This past week I flew “across the pond” (over the Atlantic) to France. The trip came about because of my granddaughter’s insatiable and ferocious capacity to learn.
Our Own Field-Trip
My granddaughter, Evelyn, is 12 years old and this year she chose French as her elective in school. When she heard about a summer trip her school was taking to France, she asked me to come listen, learn, and possibly accompany her on said trip.
At the school meeting, I learned it would be a 10 day, 4 country jaunt, chaperoning 35 teenagers during the hot summer month of June, which also happens to be Flag Season – my busy time at work. Listening to the grueling itinerary of hot planes, buses and trains with a slew of stinky teenagers, I decided I would rather donate a kidney than go. When I told her so, she looked so disappointed that I began to hatch a new plan.
We decided to go to Paris during her Spring Break. This was not to be a relaxing vacation but more of an educational one. We saw Notre Dame, The Louvre, Versailles, and the quaint artist community of Montmartre, a mountain where a priest was famously beheaded (hence the name “martyr-mountain”) and home of the popular Soccer Man YouTube gymnast who performs outside the Sacré Coeur Basilica.
We walked ’til our legs almost fell off and ate quality foods in sidewalk cafes while drinking delicious café-au-laits or sipping superb local wines. Bread, their original fast-food, w
as sold everywhere!
When I asked Evelyn if Paris was how she imagined, she said a little disappointingly, “No, everyone speaks English. And I saw a McDonalds and The Gap clothing store.” It was true.
With each of my blogs, I like to share with my readers something and, in this one, it would be; you don’t need to speak French to visit Paris and, despite what you may have heard, I found the French people to be polite and extremely courteous to Americans.
Avignon and the French Riviera
Mid-week we took a train to Avignon. During the 3 hour train ride we saw a picturesque country side full of small villages, castles, and vineyards, but it did not compare to the walled off town and island of Avignon we were about to see. This medieval town still had its rampart and draw bridge! It served as home of the original Papacy and the Pope’s Palace from 1309-1377. Seven Popes resided there before moving to Rome and the town didn’t become part of France until the French Revolution.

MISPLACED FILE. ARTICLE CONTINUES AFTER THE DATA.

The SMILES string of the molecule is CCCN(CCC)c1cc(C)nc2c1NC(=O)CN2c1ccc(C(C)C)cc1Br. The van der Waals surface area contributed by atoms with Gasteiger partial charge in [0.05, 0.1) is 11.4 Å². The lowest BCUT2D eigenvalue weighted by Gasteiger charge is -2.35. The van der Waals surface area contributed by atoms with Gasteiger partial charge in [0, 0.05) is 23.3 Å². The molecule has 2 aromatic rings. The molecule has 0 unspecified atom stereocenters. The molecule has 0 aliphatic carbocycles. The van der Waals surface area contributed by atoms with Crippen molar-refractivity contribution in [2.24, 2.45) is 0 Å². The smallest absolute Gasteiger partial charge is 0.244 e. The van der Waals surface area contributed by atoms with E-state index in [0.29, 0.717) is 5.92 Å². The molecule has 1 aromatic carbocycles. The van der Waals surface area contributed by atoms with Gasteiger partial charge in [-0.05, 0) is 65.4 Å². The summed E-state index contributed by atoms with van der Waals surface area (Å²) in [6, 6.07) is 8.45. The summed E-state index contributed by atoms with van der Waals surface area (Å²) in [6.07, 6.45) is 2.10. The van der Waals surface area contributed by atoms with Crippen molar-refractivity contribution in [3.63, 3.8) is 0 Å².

Looking at the 700-year old cobble stone streets, bridges and buildings, made me wonder what America would be like if it had not been built with steel and concrete. Steel, though a great invention on many accounts and a must for skyscrapers (which France did not have many of), has a relatively short life expectancy. It does not feel sustainable. Walking the old french streets, I was acutely aware of how Americans have learned to live with the noise of constant reconstruction and repair.
For the last night we rented a car and drove to Nice on the French Riviera. I cannot even describe how cold the Mediterranean Sea is, but we all took the plunge just to say we did.
Returning Home with New Eyes
It was nice coming home, although the first insult to our senses was the smell of fast food as we ascended the escalator at the Atlanta airport. Evelyn naively asked, “What is that horrible smell?” It broke my heart to say, “American food.”
Europeans have figured out how to live in small, populated places while maintaining respect to each other and their surroundings. They are not loud in public, do not over-indulge in food or drink and they use courteous words with one another. I heard “merci” used in almost every sentence. Contrary to my belief, Parisian’s did not don a lot of perfumes in public places, either. Again, respectful. But they did smoke in public.
This past week was mind-boggling for me, and I hope mind-expanding for Evelyn. In the words of Mark Twain, “Travel is fatal to prejudice, bigotry, and narrow-mindedness, and many of our people need it sorely on these accounts. Broad, wholesome, charitable views of men and things cannot be acquired by vegetating in one little corner of the earth all one’s lifetime.”